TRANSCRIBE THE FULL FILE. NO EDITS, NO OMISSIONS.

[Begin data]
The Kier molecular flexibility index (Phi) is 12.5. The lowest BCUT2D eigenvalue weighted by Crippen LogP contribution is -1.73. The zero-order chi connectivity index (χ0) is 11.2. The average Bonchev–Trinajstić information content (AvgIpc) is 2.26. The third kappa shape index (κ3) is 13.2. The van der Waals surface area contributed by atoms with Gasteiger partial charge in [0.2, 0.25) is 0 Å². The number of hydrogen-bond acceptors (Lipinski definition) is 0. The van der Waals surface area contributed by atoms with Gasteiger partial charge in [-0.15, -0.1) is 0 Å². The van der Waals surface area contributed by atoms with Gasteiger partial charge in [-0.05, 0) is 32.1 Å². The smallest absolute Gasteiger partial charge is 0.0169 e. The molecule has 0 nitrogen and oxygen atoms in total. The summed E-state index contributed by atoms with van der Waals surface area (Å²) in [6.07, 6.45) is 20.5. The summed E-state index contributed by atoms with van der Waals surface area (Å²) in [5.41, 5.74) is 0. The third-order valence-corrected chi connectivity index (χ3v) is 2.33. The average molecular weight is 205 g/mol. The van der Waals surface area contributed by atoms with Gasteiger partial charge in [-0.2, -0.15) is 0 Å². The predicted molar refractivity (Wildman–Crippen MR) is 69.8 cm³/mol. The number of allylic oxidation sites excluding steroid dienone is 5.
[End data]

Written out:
The Kier molecular flexibility index (Phi) is 12.5. The lowest BCUT2D eigenvalue weighted by Crippen LogP contribution is -1.73. The zero-order chi connectivity index (χ0) is 11.2. The average Bonchev–Trinajstić information content (AvgIpc) is 2.26. The third kappa shape index (κ3) is 13.2. The van der Waals surface area contributed by atoms with Gasteiger partial charge in [0.2, 0.25) is 0 Å². The number of hydrogen-bond acceptors (Lipinski definition) is 0. The van der Waals surface area contributed by atoms with Gasteiger partial charge in [-0.15, -0.1) is 0 Å². The van der Waals surface area contributed by atoms with Gasteiger partial charge in [-0.05, 0) is 32.1 Å². The smallest absolute Gasteiger partial charge is 0.0169 e. The molecule has 0 nitrogen and oxygen atoms in total. The summed E-state index contributed by atoms with van der Waals surface area (Å²) in [6.07, 6.45) is 20.5. The summed E-state index contributed by atoms with van der Waals surface area (Å²) in [5.41, 5.74) is 0. The third-order valence-corrected chi connectivity index (χ3v) is 2.33. The average molecular weight is 205 g/mol. The van der Waals surface area contributed by atoms with Gasteiger partial charge in [-0.2, -0.15) is 0 Å². The predicted molar refractivity (Wildman–Crippen MR) is 69.8 cm³/mol. The number of allylic oxidation sites excluding steroid dienone is 5.